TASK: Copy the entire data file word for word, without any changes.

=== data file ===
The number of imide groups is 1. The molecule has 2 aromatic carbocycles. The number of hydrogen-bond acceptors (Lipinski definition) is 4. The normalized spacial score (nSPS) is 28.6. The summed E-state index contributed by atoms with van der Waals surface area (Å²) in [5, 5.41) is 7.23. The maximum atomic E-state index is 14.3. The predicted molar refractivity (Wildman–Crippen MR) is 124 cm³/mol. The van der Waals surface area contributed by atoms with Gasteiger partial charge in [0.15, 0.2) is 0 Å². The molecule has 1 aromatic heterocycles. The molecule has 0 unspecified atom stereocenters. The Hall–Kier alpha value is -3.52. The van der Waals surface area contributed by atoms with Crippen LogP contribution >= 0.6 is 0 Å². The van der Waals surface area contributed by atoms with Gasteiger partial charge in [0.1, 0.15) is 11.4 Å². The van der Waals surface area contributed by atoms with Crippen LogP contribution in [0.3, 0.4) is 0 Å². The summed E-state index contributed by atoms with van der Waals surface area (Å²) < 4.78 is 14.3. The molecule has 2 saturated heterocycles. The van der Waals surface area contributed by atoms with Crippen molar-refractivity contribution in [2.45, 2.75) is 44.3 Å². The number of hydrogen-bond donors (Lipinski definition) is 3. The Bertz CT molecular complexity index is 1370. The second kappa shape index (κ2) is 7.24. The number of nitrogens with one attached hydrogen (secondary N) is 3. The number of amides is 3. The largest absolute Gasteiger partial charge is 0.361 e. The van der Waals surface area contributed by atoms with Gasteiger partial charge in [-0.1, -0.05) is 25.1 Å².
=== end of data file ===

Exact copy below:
The number of imide groups is 1. The molecule has 2 aromatic carbocycles. The number of hydrogen-bond acceptors (Lipinski definition) is 4. The normalized spacial score (nSPS) is 28.6. The summed E-state index contributed by atoms with van der Waals surface area (Å²) in [5, 5.41) is 7.23. The maximum atomic E-state index is 14.3. The predicted molar refractivity (Wildman–Crippen MR) is 124 cm³/mol. The van der Waals surface area contributed by atoms with Gasteiger partial charge in [0.15, 0.2) is 0 Å². The molecule has 1 aromatic heterocycles. The molecule has 0 unspecified atom stereocenters. The Hall–Kier alpha value is -3.52. The van der Waals surface area contributed by atoms with Crippen LogP contribution >= 0.6 is 0 Å². The van der Waals surface area contributed by atoms with Gasteiger partial charge in [0.1, 0.15) is 11.4 Å². The van der Waals surface area contributed by atoms with Crippen LogP contribution in [0.3, 0.4) is 0 Å². The summed E-state index contributed by atoms with van der Waals surface area (Å²) < 4.78 is 14.3. The molecule has 2 saturated heterocycles. The van der Waals surface area contributed by atoms with Crippen molar-refractivity contribution in [2.45, 2.75) is 44.3 Å². The number of hydrogen-bond donors (Lipinski definition) is 3. The Bertz CT molecular complexity index is 1370. The second kappa shape index (κ2) is 7.24. The number of nitrogens with one attached hydrogen (secondary N) is 3. The number of amides is 3. The largest absolute Gasteiger partial charge is 0.361 e. The van der Waals surface area contributed by atoms with Gasteiger partial charge in [-0.1, -0.05) is 25.1 Å².